Further reducing the importance of the detective story side of things, Oswald decides to give us a weak, uninteresting love story. Sweeney and Virginia fall in love (in record time, no less) and the second half of the film splits the running time between a detective story and a love triangle melodrama. But if Sweeney is supposed to be the knight in shining armor here to rescue Virginia from the callous grasp of the evil Doctor Greenwood, Oswald’s handling of the material shoots Sweeney in the foot before he ever started to walk. Sweeney and Greenwood are more or less the same person and while Sweeney might be a bit more compassionate in his dealings with Virginia, he echoes Greenwood’s insistence that Virginia should just bury her trauma and unhappiness. Between all the melodramas and obnoxious musical performances, Sweeney does manage to find the time to crack the case, get a false confession from a dying Doctor Greenwood and confront Virginia. To say the ending feels horribly miscalculated here doesn’t do it justice. Without any kind of guiding narrative hand, the whole film feels listless and flat.


Though Argento has said to have been inspired by Fredric Brown’s novel, Brown doesn’t receive a single credit anywhere on Argento’s first three films, THE BIRD WITH THE CRYSTAL PLUMAGE, THE CAT O’ NINE TAILS and FOUR FLIES ON GREY VELVET, three films which use almost the entirety of Brown’s novel when viewed together. The character of Godfrey makes an appearance in FOUR FLIES ON GREY VELVET and Sweeney’s break-in into Doctor Greene’s office finds its way into THE CAT O' NINE TAILS. But THE BIRD WITH CRYSTAL PLUMAGE uses almost all of Brown’s detective stuff, from the vital clues at the scene of an attempted murder to the artist living in obscurity with a connection to the crime, Argento wasn’t merely inspired by Brown’s novel, he lifted most of it wholesale, even if he twisted the details to fit his own imagination.

The biggest change in Argento’s adaptation (and yes, I think that word fits here) is the change of Sweeney, a newspaper reporter, into Sam, a writer. Unlike Sweeney, Sam doesn’t have an immediate, lustful attraction to the nearly murdered Monica Ranieri. He is driven solely by his own obsessive need to know what it is that went on in that art gallery. His motives are no less selfish than those of Sweeney however. Sam’s refusal to move on with his life puts his girlfriend in danger. Sweeney’s desire to solve the murder is rooted in his desire just to get in some face time with the lovely Yolanda Lang. Both characters are self-obsessed and self-destructive, both possessing vices that call into question their ability to survive their respective horror stories.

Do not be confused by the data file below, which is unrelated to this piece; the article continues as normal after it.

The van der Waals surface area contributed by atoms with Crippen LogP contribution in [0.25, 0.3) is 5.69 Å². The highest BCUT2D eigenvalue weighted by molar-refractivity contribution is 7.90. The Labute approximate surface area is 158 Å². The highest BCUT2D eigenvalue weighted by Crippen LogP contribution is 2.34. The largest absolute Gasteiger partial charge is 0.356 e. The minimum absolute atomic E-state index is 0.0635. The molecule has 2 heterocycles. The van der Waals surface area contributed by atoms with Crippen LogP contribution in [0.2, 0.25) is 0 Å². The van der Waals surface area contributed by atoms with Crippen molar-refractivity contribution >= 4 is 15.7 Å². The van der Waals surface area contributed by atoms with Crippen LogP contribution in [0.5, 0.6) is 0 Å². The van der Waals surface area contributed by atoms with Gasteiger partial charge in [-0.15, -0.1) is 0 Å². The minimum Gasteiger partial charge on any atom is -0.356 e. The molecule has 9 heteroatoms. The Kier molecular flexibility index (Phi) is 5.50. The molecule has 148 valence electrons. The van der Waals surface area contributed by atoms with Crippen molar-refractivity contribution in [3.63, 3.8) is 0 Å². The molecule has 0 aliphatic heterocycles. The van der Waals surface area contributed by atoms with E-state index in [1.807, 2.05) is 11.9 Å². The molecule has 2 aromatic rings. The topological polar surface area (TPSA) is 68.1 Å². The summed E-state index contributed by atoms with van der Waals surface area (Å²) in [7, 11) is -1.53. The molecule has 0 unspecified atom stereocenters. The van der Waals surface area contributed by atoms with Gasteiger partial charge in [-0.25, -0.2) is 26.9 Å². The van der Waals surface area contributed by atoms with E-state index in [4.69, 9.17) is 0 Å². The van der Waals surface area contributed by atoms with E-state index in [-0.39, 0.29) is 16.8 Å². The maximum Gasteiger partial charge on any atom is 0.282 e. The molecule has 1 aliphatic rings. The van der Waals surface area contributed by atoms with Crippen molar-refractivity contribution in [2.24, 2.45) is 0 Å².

Another change, Argento turns the statue of the Screaming Mimi into a gaudy expressionistic painting, if only to make matters a bit simpler for the design team. In Oswald’s film, the statue is referred to as a “fetish”. Now a fetish does not necessarily need to be sexual, but it’s difficult to put that connotation out of mind when the film constantly parades Ekberg around like a large breasted show horse. Were the film better handled, maybe Oswald would have gone the route of Argento, providing the killer a bit more sexual relish in the act of murder. By the end of THE BIRD WITH THE CRYSTAL PLUMAGE, Argento has an insane Ranieri standing over an incapacitated Sam, all but licking her lips in anticipation of penetrating his body with her phallic blade. The Screaming Mimi in both films features a perversion of sexual conquest but only in Argento is the angle ever explored.

If there’s one thing Oswald’s rendition of the Screaming Mimi has over both Argento and Brown’s versions, it’s in the treatment of homosexuals. In Oswald’s film, the owner of the bric-a-brac store where the Mimi is found is a heterosexual. In Brown’s novel, he’s an almost predatory gay man. In Argento’s film, the character is no less predatory but played as the typical “funny faggot” character that many Italian productions unfortunately offered up. There are gay characters in Oswald’s film however. The hostess at the gentleman’s club is clearly a lesbian sharing a room with a striking young woman and she is given royal treatment here, funny without being overbearing, written with a great deal of personality and, believe it or not, seen as perfectly normal, which of course homosexuals are.

But it’s really the understanding of how a murder mystery works that makes THE BIRD WITH CRYSTAL PLUMAGE soar while SCREAMING MIMI falls to earth with a thud. Argento keeps the traditional detective story narrative complete, doling out small clues and revelations along the way so we can compile a list of suspects in our heads. SCREAMING MIMI just gives us the solution and makes us wait to see how Sweeney figures it out. Strange as it may sound, I would recommend Argento’s film over Oswald’s if you were at all curious to see Brown’s novel on the screen, even if Brown’s source material has been reworked and twisted by Argento’s vision. Yes, it’s the better film of the two but it’s also the better adaptation.